Parry Pinyon

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Pinus quadrifolia, the Parry Pinyon, is a pine in the pinyon pine group, native to southernmost California in the United States and northern Baja California in Mexico, from 33° 30' N south to 30° 30' N. It occurs at moderate altitudes from to , rarely as low as and as high as . It is scarce and often scattered in this region, forming open woodlands, usually mixed with junipers.


Pinus quadrifolia is a small to medium size tree, reaching to tall and with a trunk diameter of up to , rarely more. The bark is thick, rough and scaly. The leaves ('needles') are in fascicles of 4–5, moderately stout, - long; glossy dark green with no stomata on the outer face, and a dense bright white band of stomata on the inner surfaces. The cones are globose, - long and broad when closed, green at first, ripening yellow to orange-buff when 18–20 months old, with only a small number of thick scales, with typically 5–10 fertile scales.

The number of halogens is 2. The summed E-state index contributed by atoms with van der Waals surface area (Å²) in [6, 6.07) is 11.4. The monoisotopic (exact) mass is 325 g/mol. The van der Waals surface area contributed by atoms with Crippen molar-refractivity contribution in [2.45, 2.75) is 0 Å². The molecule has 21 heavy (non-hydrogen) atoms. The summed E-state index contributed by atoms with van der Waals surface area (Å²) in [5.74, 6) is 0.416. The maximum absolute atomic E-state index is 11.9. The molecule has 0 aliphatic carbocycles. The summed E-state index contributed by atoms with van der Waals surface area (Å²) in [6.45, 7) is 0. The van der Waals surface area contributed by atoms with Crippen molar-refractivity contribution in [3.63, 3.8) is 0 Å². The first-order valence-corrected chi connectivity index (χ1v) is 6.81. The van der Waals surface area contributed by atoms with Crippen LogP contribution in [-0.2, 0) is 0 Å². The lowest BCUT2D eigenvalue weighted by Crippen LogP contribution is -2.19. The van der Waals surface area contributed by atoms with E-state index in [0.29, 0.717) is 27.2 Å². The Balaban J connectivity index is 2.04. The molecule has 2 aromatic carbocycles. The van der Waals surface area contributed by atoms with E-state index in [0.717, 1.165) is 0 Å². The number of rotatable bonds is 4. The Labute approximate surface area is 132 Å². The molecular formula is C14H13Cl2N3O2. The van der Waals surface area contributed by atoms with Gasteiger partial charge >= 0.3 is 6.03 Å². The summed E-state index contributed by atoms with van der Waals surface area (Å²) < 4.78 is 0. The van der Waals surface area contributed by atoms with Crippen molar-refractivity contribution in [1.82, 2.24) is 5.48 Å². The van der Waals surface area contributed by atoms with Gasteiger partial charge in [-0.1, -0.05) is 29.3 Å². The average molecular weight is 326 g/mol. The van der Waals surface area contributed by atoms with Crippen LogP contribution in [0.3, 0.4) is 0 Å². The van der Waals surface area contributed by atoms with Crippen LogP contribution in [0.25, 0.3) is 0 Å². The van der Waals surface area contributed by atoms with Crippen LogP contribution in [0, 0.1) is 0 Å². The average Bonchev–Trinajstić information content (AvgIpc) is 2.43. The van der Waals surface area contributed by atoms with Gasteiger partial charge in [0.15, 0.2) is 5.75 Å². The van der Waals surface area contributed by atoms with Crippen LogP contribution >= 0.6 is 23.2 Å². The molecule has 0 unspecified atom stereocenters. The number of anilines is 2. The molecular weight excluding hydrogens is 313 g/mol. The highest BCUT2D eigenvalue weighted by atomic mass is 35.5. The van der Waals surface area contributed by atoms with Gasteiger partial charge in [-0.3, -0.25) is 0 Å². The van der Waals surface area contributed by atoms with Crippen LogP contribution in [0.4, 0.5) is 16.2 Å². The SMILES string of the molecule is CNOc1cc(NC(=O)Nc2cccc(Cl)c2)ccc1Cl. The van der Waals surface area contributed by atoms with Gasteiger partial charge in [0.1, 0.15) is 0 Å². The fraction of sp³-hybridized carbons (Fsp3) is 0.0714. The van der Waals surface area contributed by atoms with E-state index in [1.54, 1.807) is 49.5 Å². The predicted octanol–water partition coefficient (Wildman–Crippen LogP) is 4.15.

The cone open to to broad when mature, holding the seeds on the scales after opening. The seeds are - long, with a thin shell, a white endosperm, and a vestigial - wing; they are dispersed by the Pinyon Jay, which plucks the seeds out of the open cones. The jay, which uses the seeds as a food resource, stores many of the seeds for later use, and some of these stored seeds are not used and are able to grow into new trees.


Pinus quadrifolia frequently hybridises with......
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